Navigate to File tab > Properties. This will open up the email header information which will contain transmission information, including encryption details if they are being applied.
For Gmail users the process is a bit easier. To check if the email is being sent via SMTPS simply open the email in question and click the small arrow next to your name underneath the sender’s address. You should see something like this:
The security tab will provide details about the type of encryption used to secure the email, along with the domain that signed the certificate above it.
SMTPS plays a key role in email security, but it can’t protect against all email-based threats. Emails using SMTPS are protected against:
● Man in the middle attacks
● Messages being read by attackers while in transit
● Messages being forwarded to attackers
● Phishing attacks that use lookalike domains
● Malicious attachments that contain viruses
● Links inside of emails that redirect to malicious sites
● Emails that use social engineering to trick recipients into sharing sensitive information
● Servers sending spoof emails from domains that they do not control
SMTPS keeps messages in transit secure from prying eyes. But what about spoofing, phishing, spam? Let’s take a quick look at a few email standards you can deploy to protect your email and domain.
Sender Policy Framework (SPF): Helps recipients of your messages verify that messages from your domain are in fact coming from you. SPF tells the world which servers you send email from. If a message is sent from your domain that does not originate from these servers, the SPF check fails.
DKIM (Domain Keys Identified Mail): Provides an extra layer of email authentication by giving the messages a digital signature. This helps prevent messages from being tampered with while in transit.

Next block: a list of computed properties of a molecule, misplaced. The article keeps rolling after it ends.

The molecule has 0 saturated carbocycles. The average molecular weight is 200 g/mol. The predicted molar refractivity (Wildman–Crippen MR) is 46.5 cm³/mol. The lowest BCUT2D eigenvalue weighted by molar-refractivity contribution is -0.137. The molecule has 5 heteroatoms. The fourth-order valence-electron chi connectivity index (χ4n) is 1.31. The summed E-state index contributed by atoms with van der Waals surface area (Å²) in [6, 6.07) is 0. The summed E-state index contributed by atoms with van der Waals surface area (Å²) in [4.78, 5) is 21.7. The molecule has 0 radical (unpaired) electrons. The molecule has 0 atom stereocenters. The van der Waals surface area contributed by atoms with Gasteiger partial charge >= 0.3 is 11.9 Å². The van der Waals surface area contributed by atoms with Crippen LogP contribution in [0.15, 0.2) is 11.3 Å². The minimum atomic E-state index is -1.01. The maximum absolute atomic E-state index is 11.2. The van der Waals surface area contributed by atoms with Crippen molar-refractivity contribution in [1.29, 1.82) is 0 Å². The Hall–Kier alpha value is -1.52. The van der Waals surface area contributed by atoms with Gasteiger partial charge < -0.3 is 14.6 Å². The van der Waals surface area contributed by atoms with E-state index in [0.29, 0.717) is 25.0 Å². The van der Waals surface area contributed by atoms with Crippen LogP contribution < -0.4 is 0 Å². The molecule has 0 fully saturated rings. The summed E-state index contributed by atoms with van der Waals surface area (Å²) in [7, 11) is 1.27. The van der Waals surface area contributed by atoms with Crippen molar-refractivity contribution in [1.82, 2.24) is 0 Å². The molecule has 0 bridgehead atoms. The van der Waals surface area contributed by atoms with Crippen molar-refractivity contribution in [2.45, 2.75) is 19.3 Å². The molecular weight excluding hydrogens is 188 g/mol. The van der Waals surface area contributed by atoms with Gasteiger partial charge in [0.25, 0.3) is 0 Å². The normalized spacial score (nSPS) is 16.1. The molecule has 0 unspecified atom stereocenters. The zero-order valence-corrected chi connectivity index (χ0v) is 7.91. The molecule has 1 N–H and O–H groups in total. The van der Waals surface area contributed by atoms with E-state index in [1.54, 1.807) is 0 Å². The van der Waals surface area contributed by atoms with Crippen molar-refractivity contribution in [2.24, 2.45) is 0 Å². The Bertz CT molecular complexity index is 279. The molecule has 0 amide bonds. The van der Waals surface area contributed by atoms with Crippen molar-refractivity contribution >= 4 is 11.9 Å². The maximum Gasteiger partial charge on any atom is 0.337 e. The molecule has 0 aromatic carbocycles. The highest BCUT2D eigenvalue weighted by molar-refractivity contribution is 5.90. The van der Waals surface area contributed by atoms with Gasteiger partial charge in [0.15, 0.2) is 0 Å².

Domain-based Message Authentication Reporting and Conformance (DMARC): Is a technical specification that authenticates messages by aligning SPF and DKIM capabilities. Having DMARC fully implemented on your domain is one of the best ways to protect your brand from impersonation
Brand Indicators for Message Identification (BIMI): Provides domains that already use DMARC for authentication an extra layer of protection that displays their brand logo in email messages. This helps recipients visually identify when an email is legitimate, and helps companies build additional brand awareness through email campaigns.
Agari Email Protection uses SMTPS as well as DMARC to encrypt email messages and prevent attacks from spoofed domains. TLS and DMARC prevents inboxes from receiving fake emails from companies who have had their email spoofed.
Phishing attacks that use lookalike domains trick unsuspecting recipients into clicking links or sending sensitive information by pretending to be a trusted sender. These attacks can occur directly over a SMTPS connection since they don’t need to abuse a lack of encryption in order to succeed.
By combining SMTPS with Agari’s Advanced Email Protection, organizations can deploy an email security strategy that stops email-based attacks on all levels. For email protection that goes beyond SMTPS, see how Agari Phishing Defense works in action, or sign up for a free trial to experience the difference for yourself.